More on the curious world of the beaked whale


It seems as though our blogs about beaked whales are a bit like buses – none for ages and then they all come in a rush.

Only last week, we wrote about the mysterious and elusive strap-toothed beaked whale but we are also learning a little more about two other extraordinarily elusive cetacean species – the gingko-toothed beaked whale and the Blainville's beaked whale.

Everything we know about ginkgo-toothed beaked whales comes (as of 2016) almost entirely from 88 separate whale stranding events, of 96 animals. Of these, 30 occurred in Japan. In February 2022, a stranded whale was reported in Yakumo town, Hokkaido. It was transported to Hakodate Research Centre for Fisheries and Oceans for a necropsy, and was identified as a gingko-toothed beaked whale (Mesoplodon ginkgodens). This is first report of this species from the colder waters of the North Pacific, and suggests that they may migrate to colder waters in the winter.

Previous strandings have occurred in a wide range of locations, including the US West Coast, Australia, the Galapagos Islands, Thailand, New Zealand, Micronesia, the Marshall Islands, China, South Korea, and Mexico—all in temperate, subtropical, and tropical waters.

On December 4th 2023, a newspaper in Thailand reported the stranding of a Blainville’s beaked whale (Mesoplodon densirostris) at Sakom Beach in Thailand’s southern province of Songkhla. The local authorities said that the species had only been recorded by strandings 5 times in Thailand.

Blainville's beaked whale. Photo credit: Lina Verma

When it comes to conservation, scientists have little information to go on for any of the world’s beaked whales.

The IUCN Red List has only produced assessments for two species : Cuvier’s beaked whale (Ziphius cavirostris) and the southern bottlenose whale (Hyperoodon planifrons). Both of these species are adjudged “Least Concern” by the IUCN. But the other 20 species of beaked whale have all been listed as "Data Deficient", meaning scientists have too little information to make any kind of assessment about their status. It’s hard to see how a species can be labelled as “Least Concern” when what is meant is “Don’t really know much about it at all to be honest!”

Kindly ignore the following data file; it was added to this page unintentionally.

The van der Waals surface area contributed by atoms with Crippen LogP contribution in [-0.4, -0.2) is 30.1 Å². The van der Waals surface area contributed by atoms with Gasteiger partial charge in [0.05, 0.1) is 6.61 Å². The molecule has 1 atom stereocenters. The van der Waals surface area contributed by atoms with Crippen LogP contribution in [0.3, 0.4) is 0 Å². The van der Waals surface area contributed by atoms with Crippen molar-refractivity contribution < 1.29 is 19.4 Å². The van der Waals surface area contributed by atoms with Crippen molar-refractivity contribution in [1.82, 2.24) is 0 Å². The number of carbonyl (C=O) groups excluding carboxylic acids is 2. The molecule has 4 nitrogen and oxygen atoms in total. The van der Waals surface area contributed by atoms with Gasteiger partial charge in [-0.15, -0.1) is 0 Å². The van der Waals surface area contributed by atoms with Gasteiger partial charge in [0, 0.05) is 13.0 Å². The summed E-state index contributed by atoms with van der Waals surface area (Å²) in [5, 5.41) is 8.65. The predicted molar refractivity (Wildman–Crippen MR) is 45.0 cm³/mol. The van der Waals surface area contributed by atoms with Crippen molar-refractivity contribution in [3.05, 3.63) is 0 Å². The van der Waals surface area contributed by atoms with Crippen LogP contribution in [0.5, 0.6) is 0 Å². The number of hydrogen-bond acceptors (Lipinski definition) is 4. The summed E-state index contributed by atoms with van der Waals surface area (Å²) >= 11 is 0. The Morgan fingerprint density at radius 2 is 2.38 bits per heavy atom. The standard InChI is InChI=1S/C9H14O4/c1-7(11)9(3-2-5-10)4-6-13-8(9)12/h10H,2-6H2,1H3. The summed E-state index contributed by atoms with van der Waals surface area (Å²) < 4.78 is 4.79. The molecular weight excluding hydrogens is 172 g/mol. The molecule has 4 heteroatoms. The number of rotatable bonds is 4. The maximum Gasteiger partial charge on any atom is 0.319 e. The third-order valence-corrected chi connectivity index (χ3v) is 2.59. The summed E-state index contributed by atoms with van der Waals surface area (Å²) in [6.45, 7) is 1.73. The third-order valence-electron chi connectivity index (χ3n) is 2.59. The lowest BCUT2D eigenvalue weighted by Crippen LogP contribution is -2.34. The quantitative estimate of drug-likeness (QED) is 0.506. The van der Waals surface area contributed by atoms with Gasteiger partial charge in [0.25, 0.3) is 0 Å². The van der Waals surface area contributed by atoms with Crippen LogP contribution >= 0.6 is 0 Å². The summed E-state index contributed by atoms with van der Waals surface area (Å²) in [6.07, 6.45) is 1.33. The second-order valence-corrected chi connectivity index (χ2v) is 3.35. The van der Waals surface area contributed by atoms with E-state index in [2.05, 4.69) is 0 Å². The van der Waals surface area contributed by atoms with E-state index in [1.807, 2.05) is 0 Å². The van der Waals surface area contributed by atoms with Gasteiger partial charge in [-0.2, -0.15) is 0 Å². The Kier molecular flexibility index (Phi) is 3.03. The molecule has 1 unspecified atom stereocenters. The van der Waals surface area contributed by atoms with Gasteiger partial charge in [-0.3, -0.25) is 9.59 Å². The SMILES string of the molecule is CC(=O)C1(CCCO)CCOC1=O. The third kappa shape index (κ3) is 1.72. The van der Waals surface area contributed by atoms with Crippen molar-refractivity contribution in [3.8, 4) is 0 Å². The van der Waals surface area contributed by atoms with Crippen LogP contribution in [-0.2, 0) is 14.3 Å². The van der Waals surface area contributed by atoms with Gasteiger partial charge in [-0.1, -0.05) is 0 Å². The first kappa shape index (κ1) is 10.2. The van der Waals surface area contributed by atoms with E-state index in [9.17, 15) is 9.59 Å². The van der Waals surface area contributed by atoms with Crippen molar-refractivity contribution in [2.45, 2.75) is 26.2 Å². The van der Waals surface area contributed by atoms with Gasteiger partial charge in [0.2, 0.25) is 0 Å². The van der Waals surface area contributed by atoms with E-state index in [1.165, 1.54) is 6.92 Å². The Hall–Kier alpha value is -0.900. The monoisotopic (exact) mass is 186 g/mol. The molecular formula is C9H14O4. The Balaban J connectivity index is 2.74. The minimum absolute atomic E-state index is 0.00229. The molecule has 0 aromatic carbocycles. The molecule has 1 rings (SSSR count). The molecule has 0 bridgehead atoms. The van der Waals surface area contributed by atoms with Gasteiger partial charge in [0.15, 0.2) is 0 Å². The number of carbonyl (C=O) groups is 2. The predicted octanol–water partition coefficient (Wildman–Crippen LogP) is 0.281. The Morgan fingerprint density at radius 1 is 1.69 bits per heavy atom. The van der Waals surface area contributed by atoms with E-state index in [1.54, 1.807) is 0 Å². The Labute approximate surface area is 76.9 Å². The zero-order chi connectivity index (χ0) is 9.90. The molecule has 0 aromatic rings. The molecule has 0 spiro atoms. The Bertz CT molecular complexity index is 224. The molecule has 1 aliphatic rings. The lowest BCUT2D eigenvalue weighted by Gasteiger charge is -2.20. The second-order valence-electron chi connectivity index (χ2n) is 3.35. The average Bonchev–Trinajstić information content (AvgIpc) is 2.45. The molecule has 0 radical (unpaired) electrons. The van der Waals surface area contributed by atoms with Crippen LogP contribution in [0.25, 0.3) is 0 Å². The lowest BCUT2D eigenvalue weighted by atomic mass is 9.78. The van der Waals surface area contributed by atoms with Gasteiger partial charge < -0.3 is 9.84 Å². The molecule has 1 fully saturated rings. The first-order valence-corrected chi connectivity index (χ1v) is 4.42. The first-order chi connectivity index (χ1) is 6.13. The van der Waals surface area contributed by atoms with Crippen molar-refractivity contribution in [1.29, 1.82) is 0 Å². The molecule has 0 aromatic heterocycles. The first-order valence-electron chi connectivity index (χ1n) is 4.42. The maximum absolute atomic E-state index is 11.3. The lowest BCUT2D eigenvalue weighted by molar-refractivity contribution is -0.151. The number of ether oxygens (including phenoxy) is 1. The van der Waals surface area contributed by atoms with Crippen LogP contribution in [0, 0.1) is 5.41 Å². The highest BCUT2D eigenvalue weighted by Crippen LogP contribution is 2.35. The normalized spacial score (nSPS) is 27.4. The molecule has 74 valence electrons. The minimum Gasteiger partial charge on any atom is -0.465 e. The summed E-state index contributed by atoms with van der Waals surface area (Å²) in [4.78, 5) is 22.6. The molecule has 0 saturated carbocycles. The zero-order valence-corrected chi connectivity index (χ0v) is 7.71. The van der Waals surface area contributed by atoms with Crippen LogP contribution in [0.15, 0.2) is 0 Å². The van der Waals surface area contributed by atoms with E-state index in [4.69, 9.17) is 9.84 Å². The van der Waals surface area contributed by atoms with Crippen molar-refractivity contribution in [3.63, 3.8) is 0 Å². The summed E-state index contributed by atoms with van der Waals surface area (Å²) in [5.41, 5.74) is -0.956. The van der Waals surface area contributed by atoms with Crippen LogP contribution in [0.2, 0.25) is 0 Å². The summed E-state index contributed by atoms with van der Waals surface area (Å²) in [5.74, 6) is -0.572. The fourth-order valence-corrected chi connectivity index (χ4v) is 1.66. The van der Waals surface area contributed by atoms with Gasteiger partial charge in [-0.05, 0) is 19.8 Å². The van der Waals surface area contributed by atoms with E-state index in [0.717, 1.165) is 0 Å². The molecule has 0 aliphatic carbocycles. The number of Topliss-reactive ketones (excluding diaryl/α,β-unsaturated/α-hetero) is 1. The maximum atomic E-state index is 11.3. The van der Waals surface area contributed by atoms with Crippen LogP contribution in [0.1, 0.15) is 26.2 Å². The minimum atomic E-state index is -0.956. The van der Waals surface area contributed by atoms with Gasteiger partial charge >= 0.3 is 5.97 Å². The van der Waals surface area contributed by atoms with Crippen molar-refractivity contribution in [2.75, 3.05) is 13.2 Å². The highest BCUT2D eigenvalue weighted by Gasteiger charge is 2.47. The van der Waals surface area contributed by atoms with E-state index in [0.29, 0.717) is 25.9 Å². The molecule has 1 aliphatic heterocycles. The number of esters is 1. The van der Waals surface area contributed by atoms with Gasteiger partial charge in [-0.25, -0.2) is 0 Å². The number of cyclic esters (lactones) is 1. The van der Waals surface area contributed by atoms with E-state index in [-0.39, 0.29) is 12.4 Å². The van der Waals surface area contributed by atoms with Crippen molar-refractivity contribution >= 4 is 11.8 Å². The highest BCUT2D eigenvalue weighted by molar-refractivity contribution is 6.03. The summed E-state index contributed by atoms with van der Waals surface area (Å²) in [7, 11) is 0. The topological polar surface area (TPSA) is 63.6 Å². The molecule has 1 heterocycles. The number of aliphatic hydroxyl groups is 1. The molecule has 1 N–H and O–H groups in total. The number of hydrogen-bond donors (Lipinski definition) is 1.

As it is, other beaked whales aren’t even on the list as new ones keep being identified. In 2014, scientists proposed a new species of beaked whale - the Deraniyagala's beaked whale (Mesoplodon hotaula) - also based on DNA research. But as of 2016 the IUCN hadn’t taken a look at this species, and it was not distinguishing it from the gingko.

And then in 2021, the Ramari’s beaked-whale (Mesoplodon eueu) was named as an entirely new southern hemisphere beaked whale species - the fifth beaked whale species to be described or elevated to species status in the past few decades.

And still they keep coming. For over 16 years, scientists working off the coast of Hawaii have been recording the distinctive sounds of a whale they’ve never been able to visually identify – so a whale they’ve heard but never seen, aside from a brief flash of a dorsal fin. They’ve even named the whale the 'Cross Seamount beaked whale', although they also admit that without a visual identification, it might be a gingko after all.

In 2014, scientists documented a Cuvier’s beaked whale diving 2,992 meters down for more than 135 minutes, while a modern nuclear submarine would collapse at less than 800 meters. It seems inevitable, which is both exciting and necessary for their conservation, that in the coming years we’ll be discovering a lot more about these incredible animals who have a continuing capacity to surprise us all.

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